What Is Private Cloud?

Private cloud is an IT architecture where an organisation internally provisions and manages IT resources to support a service based consumption model for applications and data. It can be managed, owned and operated by the organisation, a third party or a combination of both. It may exist on or off-premise in a colocation facility.

A private cloud can be designed to perfectly address the organisations IT requirements. A well designed and implemented private cloud platform can provide significant flexibility, security, control, and cost-saving benefits.

Private cloud architectures can provide significant benefits to stable workloads with low change cadence requirements. Private cloud deployments are suitable to any organisation. In some cases it may be the only option for organisations in regulated industries.

Private cloud environments can support dynamic changes in capacity and requirements without the expensive overhead associated with provisioning dedicated systems and infrastructure.

Unlike public cloud which provides services to several organisations, private cloud is devoted to the needs and goals of one company.

How does Private Cloud work?

The basic principle of private cloud is that the organisation can utilise any IT resource, specifically infrastructure, applications and databases as required, within the corporate network.

Resources are typically provided using a “self service” approach under a consumption based chargeback model. This can be a very cost effective approach to utilising expensive enterprise IT assets efficiently to service a range of users and use cases.

Using private cloud, there is less effort required to design, provision and manage system components. Scalability, availability, and resource management are all baked into the design of the private cloud platform. All application workloads can benefit from the capabilities of a well designed private cloud which typically results in less downtime and greater performance.

What is the difference between Private Cloud and On-Premise?

The difference between private cloud and on-premise can be summarised as:

Private Cloud

  • Designed to support a service based consumption model for delivering IT services within the organisation.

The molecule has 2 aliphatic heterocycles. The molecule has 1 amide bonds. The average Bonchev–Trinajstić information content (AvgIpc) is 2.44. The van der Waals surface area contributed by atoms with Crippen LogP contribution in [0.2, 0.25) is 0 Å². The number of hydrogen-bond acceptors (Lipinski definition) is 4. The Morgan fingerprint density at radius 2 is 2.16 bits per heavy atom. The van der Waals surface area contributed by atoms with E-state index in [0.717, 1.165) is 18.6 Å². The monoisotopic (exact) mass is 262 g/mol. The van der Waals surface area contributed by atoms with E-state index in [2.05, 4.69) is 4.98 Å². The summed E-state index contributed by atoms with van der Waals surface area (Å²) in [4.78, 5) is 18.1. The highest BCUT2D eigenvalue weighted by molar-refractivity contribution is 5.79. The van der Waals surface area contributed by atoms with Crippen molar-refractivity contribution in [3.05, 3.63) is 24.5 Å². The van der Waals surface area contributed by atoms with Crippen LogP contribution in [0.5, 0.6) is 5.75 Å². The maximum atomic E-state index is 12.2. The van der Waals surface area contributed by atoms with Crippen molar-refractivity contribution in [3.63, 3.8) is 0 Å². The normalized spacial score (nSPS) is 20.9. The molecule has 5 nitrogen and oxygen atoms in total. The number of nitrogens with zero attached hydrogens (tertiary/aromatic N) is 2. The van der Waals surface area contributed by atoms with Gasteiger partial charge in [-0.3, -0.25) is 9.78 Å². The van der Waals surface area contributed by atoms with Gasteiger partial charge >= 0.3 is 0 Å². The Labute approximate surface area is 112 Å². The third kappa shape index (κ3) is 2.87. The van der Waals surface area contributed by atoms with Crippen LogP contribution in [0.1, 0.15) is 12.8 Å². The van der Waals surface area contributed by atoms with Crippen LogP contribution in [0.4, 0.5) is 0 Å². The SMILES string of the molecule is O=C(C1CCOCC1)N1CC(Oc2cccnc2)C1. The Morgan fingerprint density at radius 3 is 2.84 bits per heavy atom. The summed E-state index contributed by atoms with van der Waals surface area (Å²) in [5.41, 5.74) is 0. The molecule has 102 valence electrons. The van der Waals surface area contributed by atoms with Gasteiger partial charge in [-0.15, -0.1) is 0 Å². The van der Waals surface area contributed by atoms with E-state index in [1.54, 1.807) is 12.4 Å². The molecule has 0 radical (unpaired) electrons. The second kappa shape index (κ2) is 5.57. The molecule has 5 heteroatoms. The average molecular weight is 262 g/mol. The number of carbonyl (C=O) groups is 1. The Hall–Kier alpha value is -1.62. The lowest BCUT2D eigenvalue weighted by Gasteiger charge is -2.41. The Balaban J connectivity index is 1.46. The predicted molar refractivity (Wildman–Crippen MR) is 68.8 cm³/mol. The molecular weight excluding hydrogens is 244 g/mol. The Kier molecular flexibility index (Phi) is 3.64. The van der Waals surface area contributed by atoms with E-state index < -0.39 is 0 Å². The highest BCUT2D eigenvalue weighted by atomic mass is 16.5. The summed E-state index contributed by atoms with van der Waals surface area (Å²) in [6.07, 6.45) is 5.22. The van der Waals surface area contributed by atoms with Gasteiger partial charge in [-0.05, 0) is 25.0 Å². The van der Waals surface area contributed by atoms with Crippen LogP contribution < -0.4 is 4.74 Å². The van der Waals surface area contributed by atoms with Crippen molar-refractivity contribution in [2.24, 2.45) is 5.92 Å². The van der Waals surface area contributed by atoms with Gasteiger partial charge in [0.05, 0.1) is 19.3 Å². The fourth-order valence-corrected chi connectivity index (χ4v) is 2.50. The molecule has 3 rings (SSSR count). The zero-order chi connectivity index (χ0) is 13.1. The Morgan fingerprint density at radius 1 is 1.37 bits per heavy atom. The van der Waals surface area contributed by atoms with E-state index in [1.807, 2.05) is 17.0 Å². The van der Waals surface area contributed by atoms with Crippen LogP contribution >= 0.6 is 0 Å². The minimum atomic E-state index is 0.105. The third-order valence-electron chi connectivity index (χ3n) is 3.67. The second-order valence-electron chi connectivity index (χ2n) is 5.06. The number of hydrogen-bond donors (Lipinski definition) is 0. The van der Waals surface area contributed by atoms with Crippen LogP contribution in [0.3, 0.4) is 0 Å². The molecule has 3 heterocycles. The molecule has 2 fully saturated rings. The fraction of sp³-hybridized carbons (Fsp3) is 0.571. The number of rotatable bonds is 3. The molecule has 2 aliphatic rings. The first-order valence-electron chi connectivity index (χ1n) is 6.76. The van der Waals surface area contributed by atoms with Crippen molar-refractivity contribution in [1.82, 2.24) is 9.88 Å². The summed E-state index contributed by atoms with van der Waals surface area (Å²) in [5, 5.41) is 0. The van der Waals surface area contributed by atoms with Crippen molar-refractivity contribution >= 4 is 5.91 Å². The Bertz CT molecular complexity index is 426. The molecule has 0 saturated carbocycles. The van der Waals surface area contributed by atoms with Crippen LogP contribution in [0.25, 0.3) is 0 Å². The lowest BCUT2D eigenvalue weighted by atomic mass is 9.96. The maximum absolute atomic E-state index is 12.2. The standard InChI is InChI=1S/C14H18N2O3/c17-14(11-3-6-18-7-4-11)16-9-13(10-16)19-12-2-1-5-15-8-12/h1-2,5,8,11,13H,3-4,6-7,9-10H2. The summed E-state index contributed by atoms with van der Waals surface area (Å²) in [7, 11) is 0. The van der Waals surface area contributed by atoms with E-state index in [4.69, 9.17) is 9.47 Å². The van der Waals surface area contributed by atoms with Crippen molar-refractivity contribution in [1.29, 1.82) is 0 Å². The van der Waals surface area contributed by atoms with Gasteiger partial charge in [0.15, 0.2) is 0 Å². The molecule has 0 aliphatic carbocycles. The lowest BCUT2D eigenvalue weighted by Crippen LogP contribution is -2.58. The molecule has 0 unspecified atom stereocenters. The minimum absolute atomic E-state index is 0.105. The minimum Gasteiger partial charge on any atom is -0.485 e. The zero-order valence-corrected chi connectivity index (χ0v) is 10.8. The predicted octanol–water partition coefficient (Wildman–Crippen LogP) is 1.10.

• Investment in tools and procedures required to support dynamic changes in workload requirements.
  • Supports consolidation of different workloads across the organisation.
  • Supports service tiering of different workloads to different performance, availability and security requirements.
  • All workloads benefit from enterprise class technologies required to deliver modern private cloud platform. Investments in high-end infrastructure capabilities can deliver benefits across the whole organisation.

Hosted Solutions

  • Similar design goals and benefits to a private cloud platform.
  • Typically runs off infrastructure owned and managed by a third party specialist provider.
  • All the availability, security, scalability and cost benefits of private cloud without the overhead required to manage the underlying infrastructure platform.
  • Typically consumed under term based agreement.

On-Premise Solutions

  • Typically refers to monolithic applications and systems provisioned and running inside the corporate data centre.
  • Adopts siloed design approach with systems provisioned on dedicated infrastructure as opposed to consolidated or hyperconverged infrastructure.
  • Expensive and time consuming to change capacity or add new, unplanned workloads.
  • Ability to support digital innovation limited to the capabilities of the underlying platform for specific applications.

On-Premise vs. Hosted Solutions

On-Premise private cloud, also known as an internal cloud, is hosted inside an organisation’s own data centre and runs off the organisations IT assets. Private cloud offers 100% control over the design, implementation and operation of the private cloud platform.

The technologies and skill sets required to deliver an enterprise level private cloud are diverse. Multiple enterprise level technologies are required to be correctly designed, implemented and supported to ensure the private cloud platform can meet requirements.